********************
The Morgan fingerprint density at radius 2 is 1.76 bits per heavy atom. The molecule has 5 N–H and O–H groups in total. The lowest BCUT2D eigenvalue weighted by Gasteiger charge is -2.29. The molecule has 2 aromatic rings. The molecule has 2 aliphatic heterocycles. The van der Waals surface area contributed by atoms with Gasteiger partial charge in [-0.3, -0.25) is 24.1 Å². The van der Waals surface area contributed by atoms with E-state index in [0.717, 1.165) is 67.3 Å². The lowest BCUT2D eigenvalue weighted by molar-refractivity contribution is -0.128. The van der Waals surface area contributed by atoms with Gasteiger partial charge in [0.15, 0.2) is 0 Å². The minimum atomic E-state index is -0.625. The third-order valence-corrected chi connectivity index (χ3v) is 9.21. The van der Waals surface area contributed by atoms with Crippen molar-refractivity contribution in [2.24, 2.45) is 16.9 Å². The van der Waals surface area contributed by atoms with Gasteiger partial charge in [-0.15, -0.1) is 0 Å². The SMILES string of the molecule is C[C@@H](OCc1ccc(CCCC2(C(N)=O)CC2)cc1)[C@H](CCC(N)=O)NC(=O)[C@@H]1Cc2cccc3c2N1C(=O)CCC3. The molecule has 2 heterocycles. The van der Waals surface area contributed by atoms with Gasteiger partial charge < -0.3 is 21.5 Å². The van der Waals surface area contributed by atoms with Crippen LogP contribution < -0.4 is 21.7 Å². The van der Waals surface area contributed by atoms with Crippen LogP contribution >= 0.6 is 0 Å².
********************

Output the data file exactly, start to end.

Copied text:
The Morgan fingerprint density at radius 2 is 1.76 bits per heavy atom. The molecule has 5 N–H and O–H groups in total. The lowest BCUT2D eigenvalue weighted by Gasteiger charge is -2.29. The molecule has 2 aromatic rings. The molecule has 2 aliphatic heterocycles. The van der Waals surface area contributed by atoms with Gasteiger partial charge in [-0.3, -0.25) is 24.1 Å². The van der Waals surface area contributed by atoms with E-state index in [0.717, 1.165) is 67.3 Å². The lowest BCUT2D eigenvalue weighted by molar-refractivity contribution is -0.128. The van der Waals surface area contributed by atoms with Gasteiger partial charge in [0.15, 0.2) is 0 Å². The minimum atomic E-state index is -0.625. The third-order valence-corrected chi connectivity index (χ3v) is 9.21. The van der Waals surface area contributed by atoms with Crippen molar-refractivity contribution in [2.24, 2.45) is 16.9 Å². The van der Waals surface area contributed by atoms with Gasteiger partial charge in [-0.15, -0.1) is 0 Å². The SMILES string of the molecule is C[C@@H](OCc1ccc(CCCC2(C(N)=O)CC2)cc1)[C@H](CCC(N)=O)NC(=O)[C@@H]1Cc2cccc3c2N1C(=O)CCC3. The molecule has 2 heterocycles. The van der Waals surface area contributed by atoms with Gasteiger partial charge < -0.3 is 21.5 Å². The van der Waals surface area contributed by atoms with Crippen LogP contribution < -0.4 is 21.7 Å². The van der Waals surface area contributed by atoms with Crippen LogP contribution >= 0.6 is 0 Å².